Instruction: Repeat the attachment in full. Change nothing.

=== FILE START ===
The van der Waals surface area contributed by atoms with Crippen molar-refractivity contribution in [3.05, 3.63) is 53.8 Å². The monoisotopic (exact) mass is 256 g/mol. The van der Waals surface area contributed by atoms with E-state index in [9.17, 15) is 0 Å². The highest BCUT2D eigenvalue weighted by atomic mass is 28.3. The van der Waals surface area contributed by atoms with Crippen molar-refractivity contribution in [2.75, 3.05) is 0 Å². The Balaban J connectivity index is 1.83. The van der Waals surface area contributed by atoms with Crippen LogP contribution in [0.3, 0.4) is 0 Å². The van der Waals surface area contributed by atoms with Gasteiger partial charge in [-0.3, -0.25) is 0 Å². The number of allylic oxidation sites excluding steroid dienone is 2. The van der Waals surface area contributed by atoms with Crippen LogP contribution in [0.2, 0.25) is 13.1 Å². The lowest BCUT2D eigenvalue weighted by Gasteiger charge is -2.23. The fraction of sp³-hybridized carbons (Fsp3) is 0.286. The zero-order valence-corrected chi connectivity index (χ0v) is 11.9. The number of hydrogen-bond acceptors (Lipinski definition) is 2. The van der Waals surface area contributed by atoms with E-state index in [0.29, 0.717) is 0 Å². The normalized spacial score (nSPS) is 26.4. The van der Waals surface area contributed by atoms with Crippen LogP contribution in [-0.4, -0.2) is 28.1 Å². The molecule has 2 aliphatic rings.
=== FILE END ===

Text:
The van der Waals surface area contributed by atoms with Crippen molar-refractivity contribution in [3.05, 3.63) is 53.8 Å². The monoisotopic (exact) mass is 256 g/mol. The van der Waals surface area contributed by atoms with E-state index in [9.17, 15) is 0 Å². The highest BCUT2D eigenvalue weighted by atomic mass is 28.3. The van der Waals surface area contributed by atoms with Crippen molar-refractivity contribution in [2.75, 3.05) is 0 Å². The Balaban J connectivity index is 1.83. The van der Waals surface area contributed by atoms with Crippen LogP contribution in [0.3, 0.4) is 0 Å². The van der Waals surface area contributed by atoms with Gasteiger partial charge in [-0.3, -0.25) is 0 Å². The number of allylic oxidation sites excluding steroid dienone is 2. The van der Waals surface area contributed by atoms with Crippen LogP contribution in [0.2, 0.25) is 13.1 Å². The lowest BCUT2D eigenvalue weighted by Gasteiger charge is -2.23. The fraction of sp³-hybridized carbons (Fsp3) is 0.286. The zero-order valence-corrected chi connectivity index (χ0v) is 11.9. The number of hydrogen-bond acceptors (Lipinski definition) is 2. The van der Waals surface area contributed by atoms with E-state index in [0.29, 0.717) is 0 Å². The normalized spacial score (nSPS) is 26.4. The van der Waals surface area contributed by atoms with Crippen LogP contribution in [-0.4, -0.2) is 28.1 Å². The molecule has 2 aliphatic rings.